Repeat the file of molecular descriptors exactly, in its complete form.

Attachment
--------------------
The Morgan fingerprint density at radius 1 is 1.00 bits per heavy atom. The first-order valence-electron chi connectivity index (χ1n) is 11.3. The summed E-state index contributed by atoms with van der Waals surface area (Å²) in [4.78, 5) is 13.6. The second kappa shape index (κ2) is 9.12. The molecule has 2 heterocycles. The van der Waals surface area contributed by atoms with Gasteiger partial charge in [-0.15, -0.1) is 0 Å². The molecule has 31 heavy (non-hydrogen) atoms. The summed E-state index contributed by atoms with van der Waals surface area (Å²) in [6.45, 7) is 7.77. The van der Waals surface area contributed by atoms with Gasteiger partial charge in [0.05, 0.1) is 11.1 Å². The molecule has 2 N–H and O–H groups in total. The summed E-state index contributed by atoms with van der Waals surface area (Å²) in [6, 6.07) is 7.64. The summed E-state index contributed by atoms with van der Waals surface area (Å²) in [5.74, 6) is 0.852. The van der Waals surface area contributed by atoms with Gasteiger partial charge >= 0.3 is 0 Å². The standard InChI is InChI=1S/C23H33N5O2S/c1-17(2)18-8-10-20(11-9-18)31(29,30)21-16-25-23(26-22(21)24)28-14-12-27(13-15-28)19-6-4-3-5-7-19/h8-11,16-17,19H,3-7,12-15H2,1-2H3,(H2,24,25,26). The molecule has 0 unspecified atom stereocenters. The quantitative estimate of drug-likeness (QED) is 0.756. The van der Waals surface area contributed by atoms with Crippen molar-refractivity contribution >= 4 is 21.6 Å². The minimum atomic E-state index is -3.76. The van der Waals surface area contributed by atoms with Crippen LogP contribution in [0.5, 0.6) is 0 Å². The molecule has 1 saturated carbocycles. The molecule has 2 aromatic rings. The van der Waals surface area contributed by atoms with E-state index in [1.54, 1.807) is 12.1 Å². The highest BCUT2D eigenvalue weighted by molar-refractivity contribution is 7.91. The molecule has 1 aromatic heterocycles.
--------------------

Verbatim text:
The Morgan fingerprint density at radius 1 is 1.00 bits per heavy atom. The first-order valence-electron chi connectivity index (χ1n) is 11.3. The summed E-state index contributed by atoms with van der Waals surface area (Å²) in [4.78, 5) is 13.6. The second kappa shape index (κ2) is 9.12. The molecule has 2 heterocycles. The van der Waals surface area contributed by atoms with Gasteiger partial charge in [-0.15, -0.1) is 0 Å². The molecule has 31 heavy (non-hydrogen) atoms. The summed E-state index contributed by atoms with van der Waals surface area (Å²) in [6.45, 7) is 7.77. The van der Waals surface area contributed by atoms with Gasteiger partial charge in [0.05, 0.1) is 11.1 Å². The molecule has 2 N–H and O–H groups in total. The summed E-state index contributed by atoms with van der Waals surface area (Å²) in [6, 6.07) is 7.64. The summed E-state index contributed by atoms with van der Waals surface area (Å²) in [5.74, 6) is 0.852. The van der Waals surface area contributed by atoms with Gasteiger partial charge >= 0.3 is 0 Å². The standard InChI is InChI=1S/C23H33N5O2S/c1-17(2)18-8-10-20(11-9-18)31(29,30)21-16-25-23(26-22(21)24)28-14-12-27(13-15-28)19-6-4-3-5-7-19/h8-11,16-17,19H,3-7,12-15H2,1-2H3,(H2,24,25,26). The molecule has 0 unspecified atom stereocenters. The quantitative estimate of drug-likeness (QED) is 0.756. The van der Waals surface area contributed by atoms with Crippen molar-refractivity contribution >= 4 is 21.6 Å². The minimum atomic E-state index is -3.76. The van der Waals surface area contributed by atoms with Crippen LogP contribution in [0.5, 0.6) is 0 Å². The molecule has 1 saturated carbocycles. The molecule has 2 aromatic rings. The van der Waals surface area contributed by atoms with E-state index in [1.54, 1.807) is 12.1 Å². The highest BCUT2D eigenvalue weighted by molar-refractivity contribution is 7.91. The molecule has 1 aromatic heterocycles.